July 23rd in Las Vegas, Nevada a unification bout is set to take place and the winner is to be considered the best 140 pounder in boxing along with a good push up the pound for pound rankings. Terence Crawford perceived by many as the next big thing in boxing now that Floyd Mayweather Jr. & Manny Pacquiao have retired (for the time being) hosted a media day at the famed Fortune Boxing Gym in Hollywood BoxingInsider was preparing to talk to Crawford alongside two Filipino media news members whom also awaited their turn and as Crawford approached us he looked to his left to get a quick glimpse of the 2 individuals waiting to get their turn.

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P.R. guy of Manny Pacquiao fame Fred Sternburg informed Terence Crawford that the two individuals waiting for their turn were reporters from the Philippines and as Crawford smiled Sternburg ask him “guess what they’re gonna ask you?” Crawford just smiled it off. So BoxingInsider ask Crawford to play a game of wild guess “take a wild guess, what would they ask you?” and Crawford replied “am I interested in fighting Pacquiao…” we asked “Are you?” he said “Not right now”.

Terence Crawford responded to all media members with the exact same answer. His focus is on Viktor Postol and nothing else. The replies are genuine, Terence Crawford is not overlooking Postol. Rightfully so as Postol if we recall correctly is the first time Crawford is facing someone who’s attributes favor him from height to reach. Something new for Crawford to overcome.

BoxingInsider: Has it set in that you’re headlining your first PPV already?

Terence Crawford: Yeah but I don’t really look at it like that. I just look at it as a main event. I don’t look at it as I’m fighting on HBO PPV and it’s something different because at the end of the day it’s all the same. You still got to get in that squared circle and fight.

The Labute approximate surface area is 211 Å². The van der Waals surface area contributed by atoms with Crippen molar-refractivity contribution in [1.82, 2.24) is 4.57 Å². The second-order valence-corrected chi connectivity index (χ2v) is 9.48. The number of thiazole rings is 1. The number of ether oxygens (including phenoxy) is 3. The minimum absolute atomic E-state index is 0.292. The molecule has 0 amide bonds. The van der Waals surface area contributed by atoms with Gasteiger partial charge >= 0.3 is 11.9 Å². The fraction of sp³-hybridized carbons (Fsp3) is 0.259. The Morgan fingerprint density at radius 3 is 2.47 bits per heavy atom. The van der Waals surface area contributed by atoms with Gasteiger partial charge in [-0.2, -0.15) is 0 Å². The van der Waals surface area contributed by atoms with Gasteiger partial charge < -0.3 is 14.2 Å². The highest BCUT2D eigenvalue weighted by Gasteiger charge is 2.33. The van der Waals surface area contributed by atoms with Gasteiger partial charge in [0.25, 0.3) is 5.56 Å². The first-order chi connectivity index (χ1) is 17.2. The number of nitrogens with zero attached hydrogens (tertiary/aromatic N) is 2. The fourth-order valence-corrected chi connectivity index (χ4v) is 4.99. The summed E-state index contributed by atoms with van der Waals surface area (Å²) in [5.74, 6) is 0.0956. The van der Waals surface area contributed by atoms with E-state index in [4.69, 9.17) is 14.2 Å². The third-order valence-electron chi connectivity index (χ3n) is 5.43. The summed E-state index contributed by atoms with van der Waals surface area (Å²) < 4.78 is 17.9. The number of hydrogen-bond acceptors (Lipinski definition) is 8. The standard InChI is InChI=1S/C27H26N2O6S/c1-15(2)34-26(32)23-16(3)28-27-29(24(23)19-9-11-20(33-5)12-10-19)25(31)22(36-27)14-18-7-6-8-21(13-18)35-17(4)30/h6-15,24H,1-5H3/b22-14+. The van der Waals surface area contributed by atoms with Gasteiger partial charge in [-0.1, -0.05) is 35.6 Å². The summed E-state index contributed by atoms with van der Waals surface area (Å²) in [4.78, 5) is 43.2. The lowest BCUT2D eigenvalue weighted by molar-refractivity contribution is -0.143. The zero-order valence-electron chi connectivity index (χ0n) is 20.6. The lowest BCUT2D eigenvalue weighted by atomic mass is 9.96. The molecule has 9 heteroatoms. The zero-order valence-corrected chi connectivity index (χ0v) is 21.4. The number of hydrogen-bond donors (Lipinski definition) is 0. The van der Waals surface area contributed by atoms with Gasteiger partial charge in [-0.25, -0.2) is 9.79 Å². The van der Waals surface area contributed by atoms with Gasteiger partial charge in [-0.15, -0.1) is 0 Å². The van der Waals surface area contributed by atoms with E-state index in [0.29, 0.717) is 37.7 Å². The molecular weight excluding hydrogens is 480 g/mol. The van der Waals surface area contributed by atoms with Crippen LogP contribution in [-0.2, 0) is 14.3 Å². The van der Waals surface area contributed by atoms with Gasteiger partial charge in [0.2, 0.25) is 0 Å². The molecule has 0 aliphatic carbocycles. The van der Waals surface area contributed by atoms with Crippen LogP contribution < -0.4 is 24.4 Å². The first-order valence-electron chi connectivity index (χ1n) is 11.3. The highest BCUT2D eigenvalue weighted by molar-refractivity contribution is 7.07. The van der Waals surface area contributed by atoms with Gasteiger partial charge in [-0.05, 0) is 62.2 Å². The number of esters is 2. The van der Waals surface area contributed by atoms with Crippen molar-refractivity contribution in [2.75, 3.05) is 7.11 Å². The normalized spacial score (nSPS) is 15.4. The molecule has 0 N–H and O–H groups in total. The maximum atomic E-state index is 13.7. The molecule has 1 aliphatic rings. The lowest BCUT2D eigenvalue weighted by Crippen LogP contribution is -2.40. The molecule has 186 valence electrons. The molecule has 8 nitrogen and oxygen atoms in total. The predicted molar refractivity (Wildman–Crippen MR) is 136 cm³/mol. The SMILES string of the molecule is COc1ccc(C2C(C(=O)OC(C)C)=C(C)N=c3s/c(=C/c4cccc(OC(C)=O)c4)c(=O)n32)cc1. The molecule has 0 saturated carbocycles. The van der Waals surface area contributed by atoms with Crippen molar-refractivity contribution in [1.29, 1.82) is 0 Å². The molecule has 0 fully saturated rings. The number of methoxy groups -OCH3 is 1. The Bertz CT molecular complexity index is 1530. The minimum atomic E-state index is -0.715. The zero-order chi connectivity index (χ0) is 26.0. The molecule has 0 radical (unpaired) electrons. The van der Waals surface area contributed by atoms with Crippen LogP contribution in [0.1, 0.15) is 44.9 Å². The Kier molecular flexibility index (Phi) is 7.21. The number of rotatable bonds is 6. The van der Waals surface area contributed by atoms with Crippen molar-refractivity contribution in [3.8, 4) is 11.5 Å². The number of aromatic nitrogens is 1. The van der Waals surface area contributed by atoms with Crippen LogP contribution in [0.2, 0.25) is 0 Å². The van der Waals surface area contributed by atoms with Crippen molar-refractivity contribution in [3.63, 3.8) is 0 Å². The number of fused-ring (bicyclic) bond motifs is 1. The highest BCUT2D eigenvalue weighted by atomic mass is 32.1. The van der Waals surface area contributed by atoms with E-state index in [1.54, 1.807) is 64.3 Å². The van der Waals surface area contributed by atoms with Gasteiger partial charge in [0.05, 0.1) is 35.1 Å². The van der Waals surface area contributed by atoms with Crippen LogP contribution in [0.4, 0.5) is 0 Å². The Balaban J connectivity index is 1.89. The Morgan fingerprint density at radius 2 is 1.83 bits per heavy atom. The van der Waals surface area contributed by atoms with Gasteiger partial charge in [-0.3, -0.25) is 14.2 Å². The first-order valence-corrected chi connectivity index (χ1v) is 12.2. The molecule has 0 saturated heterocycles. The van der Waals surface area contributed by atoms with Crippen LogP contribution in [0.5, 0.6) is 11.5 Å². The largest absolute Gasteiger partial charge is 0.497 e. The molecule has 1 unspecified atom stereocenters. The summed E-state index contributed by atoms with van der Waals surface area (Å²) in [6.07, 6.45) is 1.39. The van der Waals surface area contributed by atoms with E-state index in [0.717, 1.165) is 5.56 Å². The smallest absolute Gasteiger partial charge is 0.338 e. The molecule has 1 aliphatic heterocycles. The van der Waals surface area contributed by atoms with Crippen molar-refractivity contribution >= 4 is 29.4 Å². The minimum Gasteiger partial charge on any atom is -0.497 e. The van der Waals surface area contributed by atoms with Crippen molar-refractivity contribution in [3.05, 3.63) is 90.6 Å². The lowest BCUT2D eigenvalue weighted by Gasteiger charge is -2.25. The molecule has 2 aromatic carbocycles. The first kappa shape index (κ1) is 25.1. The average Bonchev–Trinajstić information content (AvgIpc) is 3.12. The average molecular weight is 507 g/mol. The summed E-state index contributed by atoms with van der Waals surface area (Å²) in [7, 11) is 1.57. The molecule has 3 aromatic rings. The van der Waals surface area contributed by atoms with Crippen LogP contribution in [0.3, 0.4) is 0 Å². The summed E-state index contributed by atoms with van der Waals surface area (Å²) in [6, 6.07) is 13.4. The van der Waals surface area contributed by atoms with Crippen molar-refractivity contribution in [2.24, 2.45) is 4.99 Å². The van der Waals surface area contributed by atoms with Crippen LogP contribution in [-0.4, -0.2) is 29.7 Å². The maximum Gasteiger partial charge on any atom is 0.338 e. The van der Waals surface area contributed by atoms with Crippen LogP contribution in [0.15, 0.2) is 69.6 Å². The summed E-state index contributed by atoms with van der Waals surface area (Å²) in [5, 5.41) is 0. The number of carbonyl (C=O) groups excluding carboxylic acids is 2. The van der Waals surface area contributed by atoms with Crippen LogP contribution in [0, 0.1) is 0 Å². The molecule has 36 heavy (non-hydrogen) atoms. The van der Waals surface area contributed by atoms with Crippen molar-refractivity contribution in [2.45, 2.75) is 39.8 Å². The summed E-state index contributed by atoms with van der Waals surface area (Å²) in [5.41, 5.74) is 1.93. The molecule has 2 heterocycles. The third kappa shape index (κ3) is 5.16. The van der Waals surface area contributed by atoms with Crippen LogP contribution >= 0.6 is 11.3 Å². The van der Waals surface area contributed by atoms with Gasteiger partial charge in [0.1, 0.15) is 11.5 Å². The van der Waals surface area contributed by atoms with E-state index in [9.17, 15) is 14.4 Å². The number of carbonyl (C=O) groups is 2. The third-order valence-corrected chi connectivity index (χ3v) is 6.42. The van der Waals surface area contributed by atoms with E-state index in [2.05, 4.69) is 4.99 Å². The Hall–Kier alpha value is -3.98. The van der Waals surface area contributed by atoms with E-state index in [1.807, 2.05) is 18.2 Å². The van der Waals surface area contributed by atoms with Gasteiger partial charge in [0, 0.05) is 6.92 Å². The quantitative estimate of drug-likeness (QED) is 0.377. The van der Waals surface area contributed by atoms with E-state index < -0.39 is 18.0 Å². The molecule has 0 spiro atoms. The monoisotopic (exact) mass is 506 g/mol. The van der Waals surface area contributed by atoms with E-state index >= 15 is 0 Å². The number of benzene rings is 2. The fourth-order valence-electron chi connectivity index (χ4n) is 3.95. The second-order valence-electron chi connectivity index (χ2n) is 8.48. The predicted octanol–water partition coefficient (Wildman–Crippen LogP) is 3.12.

BoxingInsider: What do you think he brings to the table that’s going to complicate things for you?

Terence Crawford: I don’t know, I don’t know. I really can’t say because I’ve never been in the ring with him. So it’s hard to go in there blind thinking he might do this, he might do that and he doesn’t even do it or he’s not affective doing it, so I don’t know.

Terence Crawford is aware the winner will not only become the unified 140 pound champion but will be considered the best at 140lbs “You got the one and two (top fighters) you got the lineal title on the line, the W.B.C. with the W.B.O. so it’s a lot at stake” also expresses becoming the unified Jr. Welterweight champion “means a lot. It’s what we’ve been working hard towards…”

BoxingInsider: Do you reflect a little bit on how far you’ve come from (your hometown of) Omaha, Nebraska?

Terence Crawford: I think about it a lot from when I was little I always said I wanted to be a world champion. I wanted to be the best boxer and now that it’s becoming a reality it makes me work that much harder to continue to be that world champion boxer that I’m destined to be.

As Top Rank promotions president, The Godfather of boxing Bob Arum spilled the beans on Manny Pacquiao’s return being more than possible although the gig outside of the ring will be one to make things a little complicated in the sense of when Manny Pacquiao can return and in what weight division as Arum expressed that the return has to coincide with Pacquiao’s senator position in the Phillipines without disrupting his political duties to his country.